With U.S.-Mexican relations entering a particularly crucial period, President Carter has decided to replace Partick J. Lucey, the controversaial U.S. ambassador to Mexico, administration officials said yesterday.

The officials said Lucey was being recalled to strenghten relations between the United States and Mexico, which have been cool almost since Carter named the former Wisconsin governor to the post in July 1977. Lucey, who does not speak Spanish and who had no prior diplomatic experience, has been criticized in Mexican as well as U.S. quarters on the grounds that he is uninformed on Mexican politics and insensitive to some of the country's problems.

One senior White House official insisted, however, that there was no dissatisfaction with Lucey's record as ambassador and that he probably would return to Washington to a soon-to-be-created post of ambassador-at-large to coordinate eight task forces working on U.S.-Mexican relations.

"If there was any dissatisfaction, he wouldn't be coming back in that position," the official said.

As coordinator of the task forces, Lucey would be based here, and thus subject to closer White House supervision.

Any irritant to U.S.-Mexican relations is considered critical at this time because the two nations are in the process of reaching long-term policy decisions on the future of Mexico's enormous new reserves of oil and natural gas, as well as the problem of illegal Mexican aliens.

Carter was said to be still searching for a successor to Lucey. According to a White House source, Lucey is scheduled to return to this country soon, within "two to three months at the outside."

The decision to replace Lucey will be welcomed by elements of the Mexican press and some officials who have been critical of the ambassador and who felt the post should have gone to a career diplomat who speaks Spanish.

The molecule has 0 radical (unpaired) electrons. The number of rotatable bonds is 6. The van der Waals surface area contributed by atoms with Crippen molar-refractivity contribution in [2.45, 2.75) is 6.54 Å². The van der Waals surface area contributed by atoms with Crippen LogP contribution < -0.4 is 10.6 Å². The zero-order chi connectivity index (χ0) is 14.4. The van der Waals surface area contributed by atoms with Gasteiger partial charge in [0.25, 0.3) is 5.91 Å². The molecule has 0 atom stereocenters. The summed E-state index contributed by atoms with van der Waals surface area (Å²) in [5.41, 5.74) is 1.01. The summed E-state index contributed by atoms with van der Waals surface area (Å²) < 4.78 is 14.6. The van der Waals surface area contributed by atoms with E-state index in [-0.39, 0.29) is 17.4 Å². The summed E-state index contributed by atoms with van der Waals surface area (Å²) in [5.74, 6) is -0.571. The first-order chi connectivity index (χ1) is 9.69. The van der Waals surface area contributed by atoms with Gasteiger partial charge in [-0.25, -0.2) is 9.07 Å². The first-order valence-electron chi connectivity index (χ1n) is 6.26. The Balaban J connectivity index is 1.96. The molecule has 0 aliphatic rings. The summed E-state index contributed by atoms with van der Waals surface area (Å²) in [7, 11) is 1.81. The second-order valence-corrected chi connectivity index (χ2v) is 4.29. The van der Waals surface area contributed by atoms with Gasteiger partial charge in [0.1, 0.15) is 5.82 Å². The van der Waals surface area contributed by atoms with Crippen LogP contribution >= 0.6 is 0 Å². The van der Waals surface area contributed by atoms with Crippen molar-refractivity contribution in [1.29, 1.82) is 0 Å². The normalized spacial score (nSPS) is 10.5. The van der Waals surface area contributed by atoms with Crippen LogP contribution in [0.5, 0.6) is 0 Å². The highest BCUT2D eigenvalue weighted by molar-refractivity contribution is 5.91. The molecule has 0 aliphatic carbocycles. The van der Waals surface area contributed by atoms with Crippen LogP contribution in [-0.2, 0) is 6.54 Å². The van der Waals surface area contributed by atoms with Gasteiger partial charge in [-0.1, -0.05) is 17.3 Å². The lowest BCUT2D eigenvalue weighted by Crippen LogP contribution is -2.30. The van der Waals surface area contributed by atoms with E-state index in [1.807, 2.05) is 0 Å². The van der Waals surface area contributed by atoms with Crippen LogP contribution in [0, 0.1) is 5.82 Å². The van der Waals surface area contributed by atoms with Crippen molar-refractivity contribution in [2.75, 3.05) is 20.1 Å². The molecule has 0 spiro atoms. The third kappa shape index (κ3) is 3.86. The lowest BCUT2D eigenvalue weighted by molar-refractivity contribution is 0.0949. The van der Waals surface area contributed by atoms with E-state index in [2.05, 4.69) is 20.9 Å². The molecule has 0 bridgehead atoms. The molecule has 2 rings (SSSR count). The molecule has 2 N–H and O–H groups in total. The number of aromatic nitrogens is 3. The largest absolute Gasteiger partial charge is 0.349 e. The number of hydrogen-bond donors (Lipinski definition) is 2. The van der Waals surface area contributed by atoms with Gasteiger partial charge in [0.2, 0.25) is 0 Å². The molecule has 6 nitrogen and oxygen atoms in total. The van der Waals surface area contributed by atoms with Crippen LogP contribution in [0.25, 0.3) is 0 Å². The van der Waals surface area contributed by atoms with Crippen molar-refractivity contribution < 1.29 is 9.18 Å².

Lucey also has been accused by some career diplomats of using his ambassadorial post to further domestic political ambitions and criticized by U.S. business leaders in Mexico City who said he failed to engage in an interchange of information essential to business operations in that country.

"He didn't seem to be interested in anything that didn't promote his political ambitions back in the United States or give him personal brownie points with the White House," a former diplomat who served with Lucey in the embassy told the Times yesterday.

Despite the criticism, Carter has publicly expressed confidence in Lucey, and Secretary of State Cyrus R. Vance recommended that the President name Lucey to the ambassador-at-large post.

In that position Lucey would coordinate the efforts of task forces on energy, trade, immigration, security and other issues. The task forces would work with comparable Mexican units.

State Department officials hope that if Lucey gets the ambassador-at-large post he will return to Washington "as soon as possible" because of the crucial nature of upcoming negotiations with Mexico on the purchase of natural gas and other energy sources from the oil-rich country.

Carter's advisers are not unanimous in supporting Lucey for the post, although those who do not are reluctant to discuss the issue because it is so politically sensitive. One presidential adviser, however, told the Times he thought it would be poltically damageing for the president to appoint Lucey to another post dealing with Mexican relations.

"He was a disaster in Mexico City so it doesn't make sense to bring him here to deal with Mexican problems," this adviser said.

Although Lucey reportedly received relatively low marks in an offical White House review of his record as ambassador, several officials insisted that Carter and Vice President Mondale have been satisfied with his performance.

"He's a good man and we don't want to lose him; we want to keep him," said a member of Mondale's staff.

The vice president strongly recommended Lucey for the Mexican post.

The decision to recall Lucey to Washington was not made until after Carter's visit to Mexico Feb. 14-16. White House sources said the cool reception Carter received from President Jose Lopez Portillo in Mexico City was not a factor in the decision.